Discover Los Angeles
People dressed in costumes that ranged from superheroes to internationally famous manga characters and the simply indescribable. The costumes added to the festive and somewhat chaotic atmosphere, which included dozens of food trucks parked both on the Convention Center grounds and across Downtown L.A.’s Figueroa Street. Lines at the opening of the show ran about 45 minutes to get into the Convention Center’s South and West Halls.
Inside the South Hall, the mood was convivial as attendees milled around merchandise booths, and outrageously-dressed people snapped photos of even more outrageously dressed people. Despite having attended about 300 anime shows, 23-year-old Devin Adkins was impressed by the sheer scale of his first AX. "It's definitely overwhelming, and I definitely plan to come back next year," said Adkins, who was dressed as Yato from Noragami. "I'm going to have to take tons of photos."
"You could fit all of the Texas cons (anime conferences) into this one," added 21-year-old Houston native Sophie "Tofu" H., who was dressed as the character Shampoo from Ranma 1/2. "There's lots of pretty stuff."
Discover Los Angeles
Downtown Los Angeles has become one of the city’s most exciting regions, featuring world-class hotels, exciting events and a thriving culinary scene. One of the best ways to discover Downtown L.A.’s restaurants is during Restaurant Week. Read on for selected Downtown L.A. restaurants that are participating, as well as events and hotels that will make your dining experience even more memorable.
Discover Los Angeles
The Coliseum hosted the 1932 Summer Olympic Games from July 30 to Aug. 14. Officially known as the Games of the X Olympiad, it was the first of two Olympiads hosted at the stadium. Along with the opening and closing ceremonies, the Coliseum was the site for field hockey, gymnastics, show jumping equestrian events, and track and field. Babe Didrikson won two track and field gold medals, in javelin and hurdles. Clarence “Buster” Crabbe (later the star of the Flash Gordon and Buck Rogers serials) won the gold in 400-meter freestyle swimming. An Olympic Village was built for the first time. It was located in Baldwin Hills and was occupied by the male athletes. Female athletes were housed at the Chapman Park Hotel on Wilshire Boulevard. Another innovation was the victory podium, which was used for the first time at the ‘32 Olympics. Interesting trivia: Tenth Street was renamed Olympic Boulevard in honor of the Olympics.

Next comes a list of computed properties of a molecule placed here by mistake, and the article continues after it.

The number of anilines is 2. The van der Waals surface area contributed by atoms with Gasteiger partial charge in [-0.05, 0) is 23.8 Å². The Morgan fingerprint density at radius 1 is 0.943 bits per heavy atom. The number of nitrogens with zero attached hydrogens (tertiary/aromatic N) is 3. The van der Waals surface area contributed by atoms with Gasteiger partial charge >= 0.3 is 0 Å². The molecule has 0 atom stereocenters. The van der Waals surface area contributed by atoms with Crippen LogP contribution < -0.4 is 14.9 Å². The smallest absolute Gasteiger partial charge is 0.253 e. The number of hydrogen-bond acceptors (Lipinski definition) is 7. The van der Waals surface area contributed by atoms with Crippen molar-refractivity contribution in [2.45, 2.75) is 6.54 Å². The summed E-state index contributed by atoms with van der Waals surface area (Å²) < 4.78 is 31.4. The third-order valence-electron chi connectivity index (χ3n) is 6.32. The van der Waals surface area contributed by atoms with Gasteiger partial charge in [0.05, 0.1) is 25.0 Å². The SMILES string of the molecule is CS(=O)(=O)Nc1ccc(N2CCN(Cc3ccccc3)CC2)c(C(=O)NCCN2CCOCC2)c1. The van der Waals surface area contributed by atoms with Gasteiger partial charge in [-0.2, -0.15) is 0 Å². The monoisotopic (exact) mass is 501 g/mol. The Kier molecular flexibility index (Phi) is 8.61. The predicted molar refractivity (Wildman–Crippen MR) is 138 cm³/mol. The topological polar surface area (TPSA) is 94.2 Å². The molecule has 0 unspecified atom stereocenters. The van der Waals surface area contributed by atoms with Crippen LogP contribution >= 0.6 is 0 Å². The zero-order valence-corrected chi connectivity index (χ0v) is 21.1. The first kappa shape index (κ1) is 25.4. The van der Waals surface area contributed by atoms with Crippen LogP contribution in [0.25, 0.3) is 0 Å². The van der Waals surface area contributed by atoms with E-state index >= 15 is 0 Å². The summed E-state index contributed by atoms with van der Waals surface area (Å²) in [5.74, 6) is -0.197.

Lunch has long been a haven for the budget eater, with "specials" and "deals" populating noontime menus all around the city. But one person's bargain is another one's splurge, so "cheap eats" lists can often run the gamut. So let's make it easy for you. Here are 10 places in Downtown L.A. where you could walk in with $10 and eat a delicious and filling lunch.
It’s a great time to be a sushi aficionado. The Japanese food scene in Los Angeles is stronger than ever as the American palate is evolving to be less squeamish towards raw fish and much more inclined towards simplicity than the fanciful mayonnaise-drenched rolls of yesteryear. There seems to be sushi at every corner in Los Angeles, but Downtown L.A. in particular boasts a diversity of options. Little Tokyo in itself is sushi central and not far from it are powerhouses like Sushi Zo and Sugarfish. You’ll get a good mix of affordable plus luxurious choices – all without driving very far.
At a time when this area was still evolving and finding its identity, the arrival of the opulent Millennium Biltmore Hotel in 1923 was a "statement to the rest of the world that Los Angeles had arrived as an American metropolis." Its impact was undeniable and its grandeur would become an integral part of the history of our city.
Downtown Los Angeles is quickly becoming the hottest shopping and dining district in Los Angeles. In less than a decade the streets surrounding the skyscrapers have come back to life, thanks to a variety of restaurant concepts, creatives and retailers moving in to set up shop. These days, shopping in areas like the Arts District and the Historic Core around Spring Street is delightful for locals and travelers alike. Exploring the area’s best spots for shopping can be intimidating, but in such a thriving metropolitan area with unique, one-of-a-kind shops and boutiques, all it takes is knowing where to start. Whether you’re buying something for yourself or getting a gift, here are 10 of Downtown L.A.’s coolest neighborhood shopping spots.